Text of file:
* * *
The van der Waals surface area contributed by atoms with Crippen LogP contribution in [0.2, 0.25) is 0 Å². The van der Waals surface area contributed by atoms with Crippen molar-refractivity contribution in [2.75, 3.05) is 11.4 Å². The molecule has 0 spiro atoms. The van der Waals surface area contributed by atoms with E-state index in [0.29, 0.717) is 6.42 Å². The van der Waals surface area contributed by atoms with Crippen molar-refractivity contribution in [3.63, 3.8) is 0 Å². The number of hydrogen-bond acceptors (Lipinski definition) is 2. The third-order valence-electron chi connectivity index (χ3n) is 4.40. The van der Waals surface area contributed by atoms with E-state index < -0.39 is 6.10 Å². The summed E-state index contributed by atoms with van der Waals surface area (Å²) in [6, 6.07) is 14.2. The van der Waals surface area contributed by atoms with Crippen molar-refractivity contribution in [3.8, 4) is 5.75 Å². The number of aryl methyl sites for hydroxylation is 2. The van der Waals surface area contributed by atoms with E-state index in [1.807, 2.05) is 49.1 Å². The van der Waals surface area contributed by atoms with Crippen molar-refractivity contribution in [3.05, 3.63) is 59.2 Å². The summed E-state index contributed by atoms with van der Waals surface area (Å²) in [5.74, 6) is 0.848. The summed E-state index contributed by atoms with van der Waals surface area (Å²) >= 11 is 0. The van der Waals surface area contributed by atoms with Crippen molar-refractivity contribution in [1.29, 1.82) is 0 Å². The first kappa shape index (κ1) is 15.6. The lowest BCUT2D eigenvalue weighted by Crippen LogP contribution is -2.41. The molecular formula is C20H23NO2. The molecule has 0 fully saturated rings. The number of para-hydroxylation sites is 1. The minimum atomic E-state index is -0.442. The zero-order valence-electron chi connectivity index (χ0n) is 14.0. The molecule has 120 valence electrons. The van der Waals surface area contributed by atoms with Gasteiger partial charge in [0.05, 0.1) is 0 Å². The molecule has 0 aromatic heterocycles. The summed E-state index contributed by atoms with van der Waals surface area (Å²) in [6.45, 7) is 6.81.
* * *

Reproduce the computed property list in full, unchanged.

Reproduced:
The van der Waals surface area contributed by atoms with Crippen LogP contribution in [0.2, 0.25) is 0 Å². The van der Waals surface area contributed by atoms with Crippen molar-refractivity contribution in [2.75, 3.05) is 11.4 Å². The molecule has 0 spiro atoms. The van der Waals surface area contributed by atoms with E-state index in [0.29, 0.717) is 6.42 Å². The van der Waals surface area contributed by atoms with Crippen molar-refractivity contribution in [3.63, 3.8) is 0 Å². The number of hydrogen-bond acceptors (Lipinski definition) is 2. The third-order valence-electron chi connectivity index (χ3n) is 4.40. The van der Waals surface area contributed by atoms with E-state index < -0.39 is 6.10 Å². The summed E-state index contributed by atoms with van der Waals surface area (Å²) in [6, 6.07) is 14.2. The van der Waals surface area contributed by atoms with Crippen molar-refractivity contribution in [3.8, 4) is 5.75 Å². The number of aryl methyl sites for hydroxylation is 2. The van der Waals surface area contributed by atoms with E-state index in [1.807, 2.05) is 49.1 Å². The van der Waals surface area contributed by atoms with Crippen molar-refractivity contribution in [3.05, 3.63) is 59.2 Å². The summed E-state index contributed by atoms with van der Waals surface area (Å²) in [5.74, 6) is 0.848. The summed E-state index contributed by atoms with van der Waals surface area (Å²) >= 11 is 0. The van der Waals surface area contributed by atoms with Crippen molar-refractivity contribution in [1.29, 1.82) is 0 Å². The first kappa shape index (κ1) is 15.6. The lowest BCUT2D eigenvalue weighted by Crippen LogP contribution is -2.41. The molecular formula is C20H23NO2. The molecule has 0 fully saturated rings. The number of para-hydroxylation sites is 1. The minimum atomic E-state index is -0.442. The zero-order valence-electron chi connectivity index (χ0n) is 14.0. The molecule has 120 valence electrons. The van der Waals surface area contributed by atoms with Gasteiger partial charge in [0.05, 0.1) is 0 Å². The molecule has 0 aromatic heterocycles. The summed E-state index contributed by atoms with van der Waals surface area (Å²) in [6.45, 7) is 6.81.